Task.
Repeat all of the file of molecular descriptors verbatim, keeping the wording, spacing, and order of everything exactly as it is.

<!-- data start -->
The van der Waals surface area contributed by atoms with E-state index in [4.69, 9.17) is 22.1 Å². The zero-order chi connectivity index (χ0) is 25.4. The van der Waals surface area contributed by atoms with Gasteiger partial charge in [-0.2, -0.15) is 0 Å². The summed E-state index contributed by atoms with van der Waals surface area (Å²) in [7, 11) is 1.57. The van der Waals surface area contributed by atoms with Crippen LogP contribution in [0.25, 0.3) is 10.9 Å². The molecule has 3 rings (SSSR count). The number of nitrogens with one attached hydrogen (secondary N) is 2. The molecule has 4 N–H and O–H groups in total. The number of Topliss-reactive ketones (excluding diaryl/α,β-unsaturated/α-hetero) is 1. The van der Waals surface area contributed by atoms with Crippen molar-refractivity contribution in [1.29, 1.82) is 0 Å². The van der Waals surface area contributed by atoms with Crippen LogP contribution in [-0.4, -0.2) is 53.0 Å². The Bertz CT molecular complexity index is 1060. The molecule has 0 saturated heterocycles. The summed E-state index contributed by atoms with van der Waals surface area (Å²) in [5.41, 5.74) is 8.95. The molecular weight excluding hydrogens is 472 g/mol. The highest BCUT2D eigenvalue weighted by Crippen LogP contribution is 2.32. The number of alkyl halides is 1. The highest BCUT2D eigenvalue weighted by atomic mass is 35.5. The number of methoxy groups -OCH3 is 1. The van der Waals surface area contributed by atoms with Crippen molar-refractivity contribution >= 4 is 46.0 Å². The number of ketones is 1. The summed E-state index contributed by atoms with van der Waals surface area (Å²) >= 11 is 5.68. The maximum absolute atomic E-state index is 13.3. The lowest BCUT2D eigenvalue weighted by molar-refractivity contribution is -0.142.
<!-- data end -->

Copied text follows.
The van der Waals surface area contributed by atoms with E-state index in [4.69, 9.17) is 22.1 Å². The zero-order chi connectivity index (χ0) is 25.4. The van der Waals surface area contributed by atoms with Gasteiger partial charge in [-0.2, -0.15) is 0 Å². The summed E-state index contributed by atoms with van der Waals surface area (Å²) in [7, 11) is 1.57. The van der Waals surface area contributed by atoms with Crippen LogP contribution in [0.25, 0.3) is 10.9 Å². The molecule has 3 rings (SSSR count). The number of nitrogens with one attached hydrogen (secondary N) is 2. The molecule has 4 N–H and O–H groups in total. The number of Topliss-reactive ketones (excluding diaryl/α,β-unsaturated/α-hetero) is 1. The van der Waals surface area contributed by atoms with Crippen molar-refractivity contribution in [1.29, 1.82) is 0 Å². The van der Waals surface area contributed by atoms with Crippen LogP contribution in [-0.4, -0.2) is 53.0 Å². The Bertz CT molecular complexity index is 1060. The molecule has 0 saturated heterocycles. The summed E-state index contributed by atoms with van der Waals surface area (Å²) in [5.41, 5.74) is 8.95. The molecular weight excluding hydrogens is 472 g/mol. The highest BCUT2D eigenvalue weighted by Crippen LogP contribution is 2.32. The number of alkyl halides is 1. The highest BCUT2D eigenvalue weighted by atomic mass is 35.5. The number of methoxy groups -OCH3 is 1. The van der Waals surface area contributed by atoms with Crippen molar-refractivity contribution >= 4 is 46.0 Å². The number of ketones is 1. The summed E-state index contributed by atoms with van der Waals surface area (Å²) >= 11 is 5.68. The maximum absolute atomic E-state index is 13.3. The lowest BCUT2D eigenvalue weighted by molar-refractivity contribution is -0.142.